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Inferences from thermogravimetric analysis of pine needles and its chars from a pilot-scale screw reactor

  • Sandip MandalEmail author
  • Juma Haydary
  • Sandip Gangil
  • Jakub Husar
  • P. C. Jena
  • T. K. Bhattacharya
Original Paper
  • 6 Downloads

Abstract

Pine needles are the waste of pine forest and produced in a substantial amount every year during the fall. If not extracted from forest bed, they cause a widespread forest fire. In this study, pine needles were converted to char at different temperatures using a screw type pyrolyzer with an aim to find out the effect of thermal stress on the properties of chars and their intended end uses. The chars were evaluated for intrinsic physico-chemical transformations in comparison with the raw pine needles. Differences between chars produced in three temperatures and the raw biomass were studied by thermogravimetric analysis. It was found that the char produced at higher temperature showed a superior profile of apparent activation energy as compared with the char from low temperature. Coats–Redfern kinetics was used to compare the activation energies of chars and raw biomass, which showed that the char obtained from higher temperature had better thermal stability. From this study it can be concluded that chars produced at low temperatures in the screw reactor are useful as source of fuel, whereas the char of higher temperature is suitable for soil application and preparation of activated char.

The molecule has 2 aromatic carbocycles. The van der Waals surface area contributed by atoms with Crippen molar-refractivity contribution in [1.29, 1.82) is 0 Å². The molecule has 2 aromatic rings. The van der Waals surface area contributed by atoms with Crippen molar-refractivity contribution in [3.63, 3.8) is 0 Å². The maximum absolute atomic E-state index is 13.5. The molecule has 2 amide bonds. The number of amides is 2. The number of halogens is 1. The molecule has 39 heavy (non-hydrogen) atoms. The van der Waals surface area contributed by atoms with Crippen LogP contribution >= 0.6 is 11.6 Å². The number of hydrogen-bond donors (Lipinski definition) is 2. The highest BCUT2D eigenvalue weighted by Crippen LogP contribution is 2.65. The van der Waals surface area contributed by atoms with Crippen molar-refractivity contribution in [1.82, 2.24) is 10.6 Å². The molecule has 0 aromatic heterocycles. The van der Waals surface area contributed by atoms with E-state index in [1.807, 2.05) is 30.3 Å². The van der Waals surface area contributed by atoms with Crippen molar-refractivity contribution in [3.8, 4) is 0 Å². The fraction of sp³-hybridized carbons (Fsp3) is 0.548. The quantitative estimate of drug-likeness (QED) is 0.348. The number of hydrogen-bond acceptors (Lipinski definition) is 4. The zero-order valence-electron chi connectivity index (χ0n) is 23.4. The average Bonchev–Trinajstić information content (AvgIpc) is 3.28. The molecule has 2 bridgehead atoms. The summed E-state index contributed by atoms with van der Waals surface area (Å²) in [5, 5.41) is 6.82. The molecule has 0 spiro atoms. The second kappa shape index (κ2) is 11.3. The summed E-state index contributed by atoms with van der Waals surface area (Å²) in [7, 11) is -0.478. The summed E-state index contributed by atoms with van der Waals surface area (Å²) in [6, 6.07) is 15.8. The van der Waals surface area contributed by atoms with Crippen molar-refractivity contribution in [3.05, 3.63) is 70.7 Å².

Keywords

Char Charring Pyrolysis Screw pyrolysis Thermogravimetric analysis Coats–Redfern kinetics 

Notes

Acknowledgements

This work was supported by the Grant APVV-15-0148 provided by the Slovak Research and Development Agency. This work was also supported by the OP Research and Development, ITMS 26-240-220-084, co-financed by the Fund of European Regional Development. Funding was provided by Fundo Regional para a Ciência e Tecnologia (PT).

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Copyright information

© Institute of Chemistry, Slovak Academy of Sciences 2019

Authors and Affiliations

  1. 1.ICAR-Central Institute of Agricultural EngineeringBhopalIndia
  2. 2.Faculty of Chemical and Food Technology, Institute of Chemical and Environmental EngineeringSlovak University of TechnologyBratislavaSlovak Republic
  3. 3.Department of Farm Machinery and Power, College of TechnologyGobind Ballabh Pant University of Agriculture and TechnologyPantnagarIndia

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